If the Cubs do sell, when can we realistically expect them to be good again?

2024 was supposed to mark the end of Chicago's rebuild - but it's clear there's still a lot of work to be done.
Chicago Cubs v Milwaukee Brewers
Chicago Cubs v Milwaukee Brewers / Stacy Revere/GettyImages

Last summer, when the Chicago Cubs came up one game shy of their first full-season postseason appearance since 2018, with some time, most of us were able to remind ourselves that the team's surprise second-half run was really a year ahead of schedule.

2024, after all, has been the year circled on the calendar since Jed Hoyer started tearing things down with the Yu Darvish trade in late 2020. Of course, the 2021 trade deadline is what stands out when we look back, as an emotional fanbase watched Kris Bryant, Javier Baez and Kris Bryant get traded in a matter of days.

But here we are, more than halfway through the 2024 season and all the Cubs have to show for their efforts are an 11 1/2 game deficit in the NL Central and a 39-46 record. The salt in the wound is the team running away with the division, the Milwaukee Brewers, are coming off an offseason in which they traded a former Cy Young winner in Corbin Burnes and watched their longtime manager join their most hated rival in Chicago.

"I think that when you look at the way we performed this year with a team that’s stronger, it’s less. And is that frustrating to me? Absolutely. And if it’s frustrating to me, I have to imagine it’s frustrating to the fans. So yeah, I think that it is something that I completely empathize with."

Jed Hoyer, via Marquee Network

That hasn't slowed the Brewers at all, with Pat Murphy looking like a strong Manager of the Year candidate in his first season at the helm. Meanwhile, Counsell's Cubs have looked listless for two months and now face a prospect that felt unthinkable this spring: selling at the trade deadline for the third time in the last four years.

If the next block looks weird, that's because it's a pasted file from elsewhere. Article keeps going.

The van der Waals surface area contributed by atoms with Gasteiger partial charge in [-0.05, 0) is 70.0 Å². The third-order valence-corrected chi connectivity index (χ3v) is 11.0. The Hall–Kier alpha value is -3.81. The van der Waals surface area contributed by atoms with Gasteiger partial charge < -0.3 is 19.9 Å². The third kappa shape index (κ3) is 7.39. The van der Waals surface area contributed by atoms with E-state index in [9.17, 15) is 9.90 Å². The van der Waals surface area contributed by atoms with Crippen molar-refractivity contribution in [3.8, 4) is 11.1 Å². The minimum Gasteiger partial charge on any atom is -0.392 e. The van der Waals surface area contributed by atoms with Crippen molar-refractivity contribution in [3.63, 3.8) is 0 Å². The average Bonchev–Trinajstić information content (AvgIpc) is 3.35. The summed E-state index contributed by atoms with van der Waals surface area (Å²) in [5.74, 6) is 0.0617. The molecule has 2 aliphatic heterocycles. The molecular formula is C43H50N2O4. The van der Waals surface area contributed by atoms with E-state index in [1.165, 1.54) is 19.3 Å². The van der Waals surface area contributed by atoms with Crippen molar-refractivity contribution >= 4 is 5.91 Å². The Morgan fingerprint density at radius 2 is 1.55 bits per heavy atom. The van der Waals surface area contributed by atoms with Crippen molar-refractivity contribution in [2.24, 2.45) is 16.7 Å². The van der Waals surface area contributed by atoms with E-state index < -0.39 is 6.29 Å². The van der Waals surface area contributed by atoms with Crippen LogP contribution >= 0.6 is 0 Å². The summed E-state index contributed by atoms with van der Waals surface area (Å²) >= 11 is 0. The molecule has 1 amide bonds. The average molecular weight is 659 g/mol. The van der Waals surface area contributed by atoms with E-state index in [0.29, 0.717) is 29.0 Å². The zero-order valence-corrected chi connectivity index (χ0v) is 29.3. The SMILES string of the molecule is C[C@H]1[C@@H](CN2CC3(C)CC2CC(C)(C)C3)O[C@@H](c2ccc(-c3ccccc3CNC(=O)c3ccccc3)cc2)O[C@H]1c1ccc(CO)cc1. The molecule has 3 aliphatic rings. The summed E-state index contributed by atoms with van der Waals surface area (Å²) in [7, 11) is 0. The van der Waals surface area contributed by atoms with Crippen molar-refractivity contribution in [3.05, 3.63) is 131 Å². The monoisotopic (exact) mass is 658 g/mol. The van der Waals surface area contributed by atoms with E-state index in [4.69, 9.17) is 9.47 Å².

Cubs keep spinning their wheels, hoping to again be a contender

Chicago had a chance to get back on track in its last 25 games before this weekend's disappointing showing in Milwaukee, with a soft schedule littered with sub-.500 teams. Instead of turning the corner, though, the Cubs went 10-15, continuing their free-fall.

The problem with the Cubs being sellers is a lack of clear trade chips. With how the roster is constructed, selling will likely mean moving guys with multiple years of control remaining like Nico Hoerner or Ian Happ. Guys like Mike Tauchman or Kyle Hendricks aren't going to get you anything of value on their own, so Jed Hoyer could be forced to move guys we might not expect.

If that's the path the Cubs take, the timeline for returning to contention could be stretched out even further - especially if ownership continues to force the front office to sit on the sidelines on the top end of the free agent market. After years of re-tooling and re-loading, the quality of the big league team is leaps and bounds from where it needs to be - and there's no clear path out of this mess, at least not without a dramatic shift in thinking from Hoyer and his team.